Walking along the edge of the city, you stumble upon a quiescent river, nestled within a squat ravine. And bisecting the grey waters of the interior, a line of dots.
Two lines, in fact, enabling figures to pass in opposing directions.
And despite the danger of walking across precarious squares set in water, figures frequently pass from one side to the next. Saving time. Shaving kilometers off their journey from one end of town to another. Taking their chances with nature, with life.
Once at the river, one can see that the blocks are wide enough for two medium width feet . . .
And there are bike rails set alongside, to enable objects with wheels to make passage.
To those from other countries, this footpath might be viewed as a lawsuit waiting to happen . . . on the other hand, the waters are relatively calm.
It is hard to imagine any trouble befalling anyone cutting a course over this stone—even were they to fall into the rippling waters.
Thankfully, this day’s trek passes without incident. For, the wind is biting, the sky overcast, the waters surely frigid.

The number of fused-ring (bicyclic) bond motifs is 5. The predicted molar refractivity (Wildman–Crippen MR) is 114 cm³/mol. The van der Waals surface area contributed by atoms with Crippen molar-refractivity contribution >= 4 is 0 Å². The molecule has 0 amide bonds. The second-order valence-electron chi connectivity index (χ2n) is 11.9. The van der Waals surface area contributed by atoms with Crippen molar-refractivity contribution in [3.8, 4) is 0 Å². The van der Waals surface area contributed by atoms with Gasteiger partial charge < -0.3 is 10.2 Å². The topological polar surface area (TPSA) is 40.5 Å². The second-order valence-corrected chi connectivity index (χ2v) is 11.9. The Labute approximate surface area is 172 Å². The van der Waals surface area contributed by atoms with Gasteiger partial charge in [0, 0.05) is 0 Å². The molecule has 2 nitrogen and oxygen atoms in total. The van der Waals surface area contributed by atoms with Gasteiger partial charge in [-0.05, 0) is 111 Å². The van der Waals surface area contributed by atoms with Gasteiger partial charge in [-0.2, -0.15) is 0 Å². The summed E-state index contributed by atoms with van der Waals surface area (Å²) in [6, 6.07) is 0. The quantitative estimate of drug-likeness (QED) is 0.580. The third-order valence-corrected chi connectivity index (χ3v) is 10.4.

Nonetheless, there is a temptation to linger. For, the stream is enticing; its contents burble; the river setting is peaceful. It may be just meters away from the bustling by-pass, yet it sounds like country; it feels like a pastoral. It settles a harried soul.
And though figures pass wordlessly—acknowledging the presence of others only by silently stepping to the other line of rocks—this tableaux is a welcome departure. At odds from the busy Korea of downtown Seoul or Daejeon.
This unconventional bridge beyond the everyday fray, that enables one to walk on water, is well worth enduring the chill; well worth risking the mortal slip.
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// Moving Pixels
"This week we take a look at the themes and politics of This Is the Police.READ the article